Michael Lampson

Associate Professor of Biology
204-I Carolyn Lynch Laboratory
lampson@sas.upenn.edu
215-746-3040
Evolution
Cell and Developmental Biology
Education: 

Ph.D., Cornell University, Weill Medical College, 2002

AB, Harvard College, 1994

Research Interests: 

For more information, visit the lab webpage

Within the broad theme of cell division, our research is currently focused in two areas: 

1. Mechanics of cell division, particularly interactions between chromosomes and spindle microtubules and regulation by mitotic kinases.
2. Cell biological principles driving chromosome evolution through biased (i.e., non-Mendelian) chromosome segregation in meiosis. 

Regulation of kinetochore-microtubule interactions is crucial for accurate chromosome segregation and maintenance of genome integrity. We use a variety of experimental approaches to manipulate enzymatic activities, such as kinases, at kinetochores and to measure the effects of these perturbations in living cells. Examples include chemically-induced dimerization to recruit activities to kinetochores with precise temporal control, FRET-based biosensors that report on phosphorylation changes with high temporal and spatial resolution in live cells, and photoactivatable fluorescent proteins to measure protein dynamics. We are also reconstituting a diffusion based signaling mechanism for a key mitotic kinase, Aurora B, from purified components in vitro. We exploit these experimental tools to develop and test mathematical models for kinase signaling and microtubule dynamics. 

A second research area is biased chromosome segregation in meiosis, also known as meiotic drive. Because of the inherent asymmetry of female meiosis, only chromosomes that segregate to the egg go into a gamete. Any bias away from random segregation, in violation of Mendel’s First Law, is therefore under strong positive selection and has significant consequences for centromere and karyotype evolution and for speciation. Despite the importance of the phenomenon, the mechanistic basis for biased segregation is mysterious. We are using Robertsonian fusions in mouse oocytes as a model to understand the cell biological mechanisms underlying meiotic drive, how the direction of drive is determined, and (most intriguingly) how it can switch, leading to dramatic changes in karyotype. Our work provides the first insight into mechanisms underlying meiotic drive in animals and links the basic cell biology of chromosome segregation to karyotype evolution and speciation.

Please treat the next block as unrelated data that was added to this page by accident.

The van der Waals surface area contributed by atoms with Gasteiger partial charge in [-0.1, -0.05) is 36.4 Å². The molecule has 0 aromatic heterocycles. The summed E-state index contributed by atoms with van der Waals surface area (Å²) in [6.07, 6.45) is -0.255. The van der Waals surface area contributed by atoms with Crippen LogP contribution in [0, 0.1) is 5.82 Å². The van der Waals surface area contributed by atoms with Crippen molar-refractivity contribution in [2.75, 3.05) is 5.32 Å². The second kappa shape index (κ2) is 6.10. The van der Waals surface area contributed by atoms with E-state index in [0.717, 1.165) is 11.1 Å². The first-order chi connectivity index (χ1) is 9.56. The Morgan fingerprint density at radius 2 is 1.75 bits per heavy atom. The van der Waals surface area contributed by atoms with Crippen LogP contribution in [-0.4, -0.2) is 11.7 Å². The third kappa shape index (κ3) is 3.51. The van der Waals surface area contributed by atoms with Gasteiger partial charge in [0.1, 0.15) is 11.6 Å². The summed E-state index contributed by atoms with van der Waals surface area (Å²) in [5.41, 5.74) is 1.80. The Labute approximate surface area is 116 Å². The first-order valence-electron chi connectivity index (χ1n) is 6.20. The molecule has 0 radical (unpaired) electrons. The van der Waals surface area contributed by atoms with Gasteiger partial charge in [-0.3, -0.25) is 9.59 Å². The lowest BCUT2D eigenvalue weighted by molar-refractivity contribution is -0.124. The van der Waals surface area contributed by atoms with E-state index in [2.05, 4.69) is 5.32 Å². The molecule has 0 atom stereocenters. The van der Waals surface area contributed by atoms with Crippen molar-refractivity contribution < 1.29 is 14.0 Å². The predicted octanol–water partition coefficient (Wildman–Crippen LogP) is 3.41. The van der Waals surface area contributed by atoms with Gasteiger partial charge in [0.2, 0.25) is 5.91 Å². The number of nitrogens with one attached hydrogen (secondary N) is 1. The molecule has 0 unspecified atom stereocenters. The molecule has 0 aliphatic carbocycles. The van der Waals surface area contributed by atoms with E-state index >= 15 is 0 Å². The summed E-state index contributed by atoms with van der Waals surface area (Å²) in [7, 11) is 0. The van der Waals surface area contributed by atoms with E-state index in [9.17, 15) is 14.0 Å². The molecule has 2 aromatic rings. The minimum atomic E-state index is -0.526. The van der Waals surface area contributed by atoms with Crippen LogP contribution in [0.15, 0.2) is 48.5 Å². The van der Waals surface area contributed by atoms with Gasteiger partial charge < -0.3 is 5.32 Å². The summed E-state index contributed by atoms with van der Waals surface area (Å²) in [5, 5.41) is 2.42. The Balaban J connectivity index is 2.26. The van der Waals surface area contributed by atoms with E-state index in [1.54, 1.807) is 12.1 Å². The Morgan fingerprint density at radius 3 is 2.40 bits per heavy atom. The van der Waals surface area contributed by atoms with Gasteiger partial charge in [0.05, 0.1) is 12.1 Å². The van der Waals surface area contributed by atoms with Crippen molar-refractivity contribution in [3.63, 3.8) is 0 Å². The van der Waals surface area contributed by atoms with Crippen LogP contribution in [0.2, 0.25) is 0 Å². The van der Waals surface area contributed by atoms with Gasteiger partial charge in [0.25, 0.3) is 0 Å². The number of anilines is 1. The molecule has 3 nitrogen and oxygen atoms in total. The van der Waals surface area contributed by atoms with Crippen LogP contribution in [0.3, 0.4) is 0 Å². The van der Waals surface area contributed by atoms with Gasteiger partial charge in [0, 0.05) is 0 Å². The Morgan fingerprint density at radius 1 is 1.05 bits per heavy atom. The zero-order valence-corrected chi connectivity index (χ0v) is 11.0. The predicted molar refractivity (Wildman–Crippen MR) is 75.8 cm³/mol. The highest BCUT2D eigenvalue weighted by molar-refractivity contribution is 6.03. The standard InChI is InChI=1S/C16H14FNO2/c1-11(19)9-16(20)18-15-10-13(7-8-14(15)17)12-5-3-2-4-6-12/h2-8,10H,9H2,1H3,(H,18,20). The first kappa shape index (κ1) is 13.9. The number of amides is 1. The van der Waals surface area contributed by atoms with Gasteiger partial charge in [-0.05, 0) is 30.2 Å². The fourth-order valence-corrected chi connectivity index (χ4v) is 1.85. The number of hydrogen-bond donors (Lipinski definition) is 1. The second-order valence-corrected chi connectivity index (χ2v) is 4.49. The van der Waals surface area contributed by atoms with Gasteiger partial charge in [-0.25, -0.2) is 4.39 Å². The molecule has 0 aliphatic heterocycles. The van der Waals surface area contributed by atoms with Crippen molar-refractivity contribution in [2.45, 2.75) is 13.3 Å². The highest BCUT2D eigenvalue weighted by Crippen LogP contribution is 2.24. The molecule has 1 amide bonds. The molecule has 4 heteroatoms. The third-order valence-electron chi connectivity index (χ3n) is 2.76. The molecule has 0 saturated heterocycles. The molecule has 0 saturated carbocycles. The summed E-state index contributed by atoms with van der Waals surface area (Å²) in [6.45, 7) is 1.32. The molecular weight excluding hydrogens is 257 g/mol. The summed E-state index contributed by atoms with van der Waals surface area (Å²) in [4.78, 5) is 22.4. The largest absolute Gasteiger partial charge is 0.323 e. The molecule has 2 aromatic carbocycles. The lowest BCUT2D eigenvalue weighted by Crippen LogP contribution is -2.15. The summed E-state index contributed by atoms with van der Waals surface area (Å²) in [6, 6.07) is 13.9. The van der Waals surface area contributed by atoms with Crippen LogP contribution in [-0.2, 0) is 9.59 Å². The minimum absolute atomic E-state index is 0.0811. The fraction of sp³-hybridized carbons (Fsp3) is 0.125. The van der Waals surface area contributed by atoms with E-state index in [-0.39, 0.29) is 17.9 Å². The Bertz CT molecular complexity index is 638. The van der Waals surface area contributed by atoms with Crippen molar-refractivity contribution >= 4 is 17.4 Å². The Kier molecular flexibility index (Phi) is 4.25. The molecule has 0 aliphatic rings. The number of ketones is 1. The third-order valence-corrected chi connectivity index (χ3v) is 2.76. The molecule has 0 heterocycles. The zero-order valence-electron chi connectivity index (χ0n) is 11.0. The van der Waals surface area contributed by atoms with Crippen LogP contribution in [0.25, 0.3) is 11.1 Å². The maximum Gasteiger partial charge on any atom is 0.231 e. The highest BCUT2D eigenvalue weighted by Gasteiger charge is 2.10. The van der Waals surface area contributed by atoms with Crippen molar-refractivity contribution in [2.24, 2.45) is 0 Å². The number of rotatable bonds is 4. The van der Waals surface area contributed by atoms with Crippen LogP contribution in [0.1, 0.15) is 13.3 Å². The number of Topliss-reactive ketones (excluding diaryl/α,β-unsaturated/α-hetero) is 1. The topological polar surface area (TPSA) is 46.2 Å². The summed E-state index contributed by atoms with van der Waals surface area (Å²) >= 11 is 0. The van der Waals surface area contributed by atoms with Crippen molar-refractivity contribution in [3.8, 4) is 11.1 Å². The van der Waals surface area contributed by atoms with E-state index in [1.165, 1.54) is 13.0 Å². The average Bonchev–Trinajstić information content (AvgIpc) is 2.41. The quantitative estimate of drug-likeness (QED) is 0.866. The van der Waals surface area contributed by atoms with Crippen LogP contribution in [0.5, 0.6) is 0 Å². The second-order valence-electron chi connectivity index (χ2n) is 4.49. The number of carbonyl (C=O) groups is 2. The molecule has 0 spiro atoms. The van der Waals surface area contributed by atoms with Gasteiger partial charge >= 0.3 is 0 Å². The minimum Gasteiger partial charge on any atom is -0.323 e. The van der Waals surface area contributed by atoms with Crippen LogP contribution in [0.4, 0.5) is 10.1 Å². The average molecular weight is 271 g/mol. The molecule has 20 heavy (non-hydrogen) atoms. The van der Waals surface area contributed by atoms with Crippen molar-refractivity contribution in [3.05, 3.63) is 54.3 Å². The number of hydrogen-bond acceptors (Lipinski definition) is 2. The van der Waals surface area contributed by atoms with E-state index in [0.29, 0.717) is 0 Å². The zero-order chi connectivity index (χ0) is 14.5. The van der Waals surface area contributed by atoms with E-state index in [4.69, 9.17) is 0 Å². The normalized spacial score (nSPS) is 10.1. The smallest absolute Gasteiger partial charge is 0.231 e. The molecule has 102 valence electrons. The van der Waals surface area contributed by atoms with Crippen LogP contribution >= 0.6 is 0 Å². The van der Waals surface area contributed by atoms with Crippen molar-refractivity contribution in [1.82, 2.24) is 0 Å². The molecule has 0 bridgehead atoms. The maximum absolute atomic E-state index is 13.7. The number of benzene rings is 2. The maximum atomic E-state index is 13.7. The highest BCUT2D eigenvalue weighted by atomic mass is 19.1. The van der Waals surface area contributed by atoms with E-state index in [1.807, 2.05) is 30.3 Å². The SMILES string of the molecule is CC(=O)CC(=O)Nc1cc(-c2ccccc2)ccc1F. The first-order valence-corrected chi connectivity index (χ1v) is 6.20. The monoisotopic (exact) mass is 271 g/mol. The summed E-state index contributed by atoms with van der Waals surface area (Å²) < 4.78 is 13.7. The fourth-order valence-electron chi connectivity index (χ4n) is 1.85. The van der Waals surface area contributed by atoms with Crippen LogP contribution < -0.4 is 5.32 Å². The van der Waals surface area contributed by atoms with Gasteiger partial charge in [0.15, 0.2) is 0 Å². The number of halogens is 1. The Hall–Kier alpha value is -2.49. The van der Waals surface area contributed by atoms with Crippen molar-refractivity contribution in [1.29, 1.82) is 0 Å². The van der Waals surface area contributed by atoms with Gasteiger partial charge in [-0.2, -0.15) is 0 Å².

Selected Publications: 

Ballister ER, Riegman M, Lampson MA. 2014. Recruitment of Mad1 to metaphase kinetochores is sufficient to reactivate the mitotic checkpoint. Journal of Cell Biology in press.

Davydenko O, Schultz RM, Lampson MA. 2013. Increased CDK1 activity determines the timing of kinetochore-microtubule attachments in meiosis I. Journal of Cell Biology 202(2):221-9.

Liu D, Davydenko O, Lampson MA. 2012. Polo-like kinase-1 regulates kinetochore-microtubule dynamics and spindle checkpoint silencing. Journal of Cell Biology 198(4):491-9.

Schindler K, Davydenko O, Fram B, Lampson MA*, Schultz RM*. 2012. Maternally-recruited Aurora C kinase is more stable than Aurora B to support mouse oocyte  maturation and early development. Proceedings of the National Academy of Sciences 109(33):E2215-22 (Cover).  *Shared corresponding authors.

Chiang T, Schultz R, Lampson MA. 2012. Meiotic Origins of Maternal Age-Related Aneuploidy. Biology of Reproduction 86(1):1-7.

Wang E, Ballister E, Lampson MA. 2011. Aurora B dynamics at centromeres creates a diffusion-based phosphorylation gradient. Journal of Cell Biology 194(4):539-549 (Cover).

Lampson MA, Cheeseman IM. 2011. Sensing centromere tension: Aurora B and the regulation of kinetochore function. Trends in Cell Biology 21(3):133-40.

Chiang T, Duncan FE, Schindler K, Schultz RM, Lampson MA. 2010. Evidence that weakened centromere cohesion is a leading cause of age-related aneuploidy in oocytes. Current Biology 20(17):1522-8.

Liu D, Vleugel M, Backer CB, Hori T, Fukagawa T, Cheeseman IM, Lampson MA. 2010. Regulated targeting of protein phosphatase 1 to the outer kinetochore by KNL1 opposes Aurora B kinase. Journal of Cell Biology 188(6):809-20 (Cover).

Liu D, Vader G, Vromans MJ, Lampson MA*, Lens SM. 2009. Sensing chromosome bi-orientation by spatial separation of Aurora B kinase from kinetochore substrates. Science323:1350-3.  *Corresponding author.

Courses Taught: 

BIOL 121 (Introductory Biology - Molecular Biology of Life)

BIOL 486 / CAMB 486 (Chromosomes and the Cell Cycle)

Searle Scholar Award        

Other Affiliations: 

Secondary Faculty, Department of Cell and Developmental Biology

Cell and Molecular Biology (CAMB) Graduate Group

Biochemistry and Molecular Biophysics (BMB) Graduate Group

American Society for Cell Biology (ASCB)

Society for the Study of Reproduction (SSR)